What’s on Second? New Regulations on Joint Employment under the FLSA – Part 2.

Yesterday we talked about the fist scenario under the new DOL regulations on joint employment under the FLSA.  Today we will talk about the second scenario the DOL gives.

(e)(1) In the second joint employer scenario, one employer employs a worker for one set of hours in a workweek, and another employer employs the same worker for a separate set of hours in the same workweek. The jobs and the hours worked for each employer are separate, but if the employers are joint employers, both employers are jointly and severally liable for all of the hours the employee worked for them in the workweek.


29 CFR § 791.2(e)(1).

Now here the DOL does not use the same 4-point test as they did in the first scenario.  Instead:

(2) In this second scenario, if the employers are acting independently of each other and are disassociated with respect to the employment of the employee, each employer may disregard all work performed by the employee for the other employer in determining its own responsibilities under the Act. However, if the employers are sufficiently associated with respect to the employment of the employee, they are joint employers and must aggregate the hours worked for each for purposes of determining compliance with the Act. The employers will generally be sufficiently associated if:

(i) There is an arrangement between them to share the employee’s services;

(ii) One employer is acting directly or indirectly in the interest of the other employer in relation to the employee; or

(iii) They share control of the employee, directly or indirectly, by reason of the fact that one employer controls, is controlled by, or is under common control with the other employer. Such a determination depends on all of the facts and circumstances. Certain business relationships, for example, which have little to do with the employment of specific workers—such as sharing a vendor or being franchisees of the same franchisor—are alone insufficient to establish that two employers are sufficiently associated to be joint employers.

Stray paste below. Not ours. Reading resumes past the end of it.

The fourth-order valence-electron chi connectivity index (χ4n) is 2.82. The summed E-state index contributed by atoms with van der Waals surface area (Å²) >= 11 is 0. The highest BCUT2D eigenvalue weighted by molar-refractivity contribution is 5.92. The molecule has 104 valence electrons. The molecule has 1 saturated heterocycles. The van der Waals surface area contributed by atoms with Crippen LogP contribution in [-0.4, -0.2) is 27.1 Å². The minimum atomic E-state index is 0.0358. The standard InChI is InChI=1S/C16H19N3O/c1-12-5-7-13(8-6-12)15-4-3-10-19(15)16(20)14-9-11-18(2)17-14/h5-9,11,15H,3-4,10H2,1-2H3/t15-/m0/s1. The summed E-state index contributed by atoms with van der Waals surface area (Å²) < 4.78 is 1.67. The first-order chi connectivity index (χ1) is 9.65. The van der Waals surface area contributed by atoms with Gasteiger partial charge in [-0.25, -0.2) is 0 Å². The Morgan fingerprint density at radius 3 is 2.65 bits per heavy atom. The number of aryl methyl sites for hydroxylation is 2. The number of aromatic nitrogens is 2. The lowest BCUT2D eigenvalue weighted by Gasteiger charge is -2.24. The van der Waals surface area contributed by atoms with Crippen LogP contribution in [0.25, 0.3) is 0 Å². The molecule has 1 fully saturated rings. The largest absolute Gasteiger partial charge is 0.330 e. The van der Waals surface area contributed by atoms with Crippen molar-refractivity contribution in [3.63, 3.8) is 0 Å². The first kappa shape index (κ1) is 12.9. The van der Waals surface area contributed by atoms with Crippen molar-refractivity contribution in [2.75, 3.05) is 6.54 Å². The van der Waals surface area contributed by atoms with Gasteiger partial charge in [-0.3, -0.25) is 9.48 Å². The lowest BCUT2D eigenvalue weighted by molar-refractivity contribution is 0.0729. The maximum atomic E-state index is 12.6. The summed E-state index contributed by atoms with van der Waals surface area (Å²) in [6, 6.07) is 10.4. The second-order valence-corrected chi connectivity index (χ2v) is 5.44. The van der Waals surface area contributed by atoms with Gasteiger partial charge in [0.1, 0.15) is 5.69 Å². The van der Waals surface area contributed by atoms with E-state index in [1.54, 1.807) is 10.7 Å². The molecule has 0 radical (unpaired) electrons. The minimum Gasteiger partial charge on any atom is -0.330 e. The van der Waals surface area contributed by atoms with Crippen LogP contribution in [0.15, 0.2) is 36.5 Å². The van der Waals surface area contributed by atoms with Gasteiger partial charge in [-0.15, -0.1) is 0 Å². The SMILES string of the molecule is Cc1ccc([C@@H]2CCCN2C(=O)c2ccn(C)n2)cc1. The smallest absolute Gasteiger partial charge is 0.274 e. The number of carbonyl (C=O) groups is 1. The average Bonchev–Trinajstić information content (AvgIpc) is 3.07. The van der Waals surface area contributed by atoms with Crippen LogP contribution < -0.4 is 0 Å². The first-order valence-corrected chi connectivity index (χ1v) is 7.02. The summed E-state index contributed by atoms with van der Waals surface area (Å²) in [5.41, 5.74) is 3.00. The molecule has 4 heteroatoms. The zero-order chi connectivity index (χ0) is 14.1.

29 CFR § 791.2(e)(2)(i) – (iii).

Scenario number 1 makes a lot of sense; we see that temp employee situation every day.  But why this one?  Well, what the DOL (and the courts for years) are preventing here is a situation where two separate say corporate entities or LLC’s or even partnerships hire the same employee and then work that employee 30 hours for one corporation and 30 hours for the other corporation in the same workweek.  If the employers are not “joint employers” that employee gets 30 hours of straight time from one employer and 30 hours of straight time for the other employer.  But if they are joint employers, the same employee is entitled to 40 hours of straight time and 20 hours of time and one-half.  And both employers are liable for paying the overtime. 

(1)(i) Example. An individual works 30 hours per week as a cook at one restaurant establishment, and 15 hours per week as a cook at a different restaurant establishment affiliated with the same nationwide franchise. These establishments are locally owned and managed by different franchisees that do not coordinate in any way with respect to the employee. Are they joint employers of the cook?

(ii) Application. Under these facts, the restaurant establishments are not joint employers of the cook because they are not associated in any meaningful way with respect to the cook’s employment. The similarity of the cook’s work at each restaurant, and the fact that both restaurants are part of the same nationwide franchise, are not relevant to the joint employer analysis, because those facts have no bearing on the question whether the restaurants are acting directly or indirectly in each other’s interest in relation to the cook.


29 CFR § 791.2(g)(1)(i) & (ii).

29 CFR § 791.2(g)(1)(i) & (ii).

Under the prior guidance this is exactly what some employee groups were trying to do.  Work at two entirely separate McDonalds and sue McDonald Corporation for overtime.  Now don’t get too excited about going out and setting up a bunch of LLCs, there are limits to the protection the new regulations provide:

(2)(i) Example. An individual works 30 hours per week as a cook at one restaurant establishment, and 15 hours per week as a cook at a different restaurant establishment owned by the same person. Each week, the restaurants coordinate and set the cook’s schedule of hours at each location, and the cook works interchangeably at both restaurants. The restaurants decided together to pay the cook the same hourly rate. Are they joint employers of the cook?

(ii) Application. Under these facts, the restaurant establishments are joint employers of the cook because they share common ownership, coordinate the cook’s schedule of hours at the restaurants, and jointly decide the cook’s terms and conditions of employment, such as the pay rate. Because the restaurants are sufficiently associated with respect to the cook’s employment, they must aggregate the cook’s hours worked across the two restaurants for purposes of complying with the Act.


29 CFR § 791.2(g)(2)(i) & (ii).

If you want to see the new regulations you can find them here and if you are an employer who has questions, give me a call.